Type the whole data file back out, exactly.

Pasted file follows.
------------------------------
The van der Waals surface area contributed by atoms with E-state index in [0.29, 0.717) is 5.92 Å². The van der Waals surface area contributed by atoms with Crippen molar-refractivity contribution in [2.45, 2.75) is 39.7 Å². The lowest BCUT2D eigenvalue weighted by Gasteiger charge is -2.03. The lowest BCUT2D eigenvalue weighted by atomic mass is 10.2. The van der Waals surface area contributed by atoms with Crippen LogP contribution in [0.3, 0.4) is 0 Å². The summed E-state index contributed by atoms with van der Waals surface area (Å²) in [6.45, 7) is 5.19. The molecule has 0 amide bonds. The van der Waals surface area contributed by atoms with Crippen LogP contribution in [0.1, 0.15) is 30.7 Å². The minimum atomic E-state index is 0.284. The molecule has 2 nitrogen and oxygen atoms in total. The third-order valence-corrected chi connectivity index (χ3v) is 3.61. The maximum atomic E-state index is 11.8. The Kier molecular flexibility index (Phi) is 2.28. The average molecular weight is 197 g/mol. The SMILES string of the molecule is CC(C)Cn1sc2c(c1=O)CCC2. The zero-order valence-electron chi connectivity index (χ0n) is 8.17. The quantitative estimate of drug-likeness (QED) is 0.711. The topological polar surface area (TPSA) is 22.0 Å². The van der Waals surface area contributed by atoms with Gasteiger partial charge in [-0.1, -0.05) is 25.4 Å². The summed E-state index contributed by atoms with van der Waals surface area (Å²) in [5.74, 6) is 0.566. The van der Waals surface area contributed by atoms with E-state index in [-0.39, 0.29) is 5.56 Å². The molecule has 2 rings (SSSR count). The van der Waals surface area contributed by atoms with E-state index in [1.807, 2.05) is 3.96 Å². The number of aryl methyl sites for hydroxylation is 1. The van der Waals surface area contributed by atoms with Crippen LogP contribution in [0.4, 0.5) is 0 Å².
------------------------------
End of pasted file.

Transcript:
The van der Waals surface area contributed by atoms with E-state index in [0.29, 0.717) is 5.92 Å². The van der Waals surface area contributed by atoms with Crippen molar-refractivity contribution in [2.45, 2.75) is 39.7 Å². The lowest BCUT2D eigenvalue weighted by Gasteiger charge is -2.03. The lowest BCUT2D eigenvalue weighted by atomic mass is 10.2. The van der Waals surface area contributed by atoms with Crippen LogP contribution in [0.3, 0.4) is 0 Å². The summed E-state index contributed by atoms with van der Waals surface area (Å²) in [6.45, 7) is 5.19. The molecule has 0 amide bonds. The van der Waals surface area contributed by atoms with Crippen LogP contribution in [0.1, 0.15) is 30.7 Å². The minimum atomic E-state index is 0.284. The molecule has 2 nitrogen and oxygen atoms in total. The third-order valence-corrected chi connectivity index (χ3v) is 3.61. The maximum atomic E-state index is 11.8. The Kier molecular flexibility index (Phi) is 2.28. The average molecular weight is 197 g/mol. The SMILES string of the molecule is CC(C)Cn1sc2c(c1=O)CCC2. The zero-order valence-electron chi connectivity index (χ0n) is 8.17. The quantitative estimate of drug-likeness (QED) is 0.711. The topological polar surface area (TPSA) is 22.0 Å². The van der Waals surface area contributed by atoms with Gasteiger partial charge in [-0.1, -0.05) is 25.4 Å². The summed E-state index contributed by atoms with van der Waals surface area (Å²) in [5.74, 6) is 0.566. The van der Waals surface area contributed by atoms with E-state index in [-0.39, 0.29) is 5.56 Å². The molecule has 2 rings (SSSR count). The van der Waals surface area contributed by atoms with E-state index in [1.807, 2.05) is 3.96 Å². The number of aryl methyl sites for hydroxylation is 1. The van der Waals surface area contributed by atoms with Crippen LogP contribution in [0.4, 0.5) is 0 Å².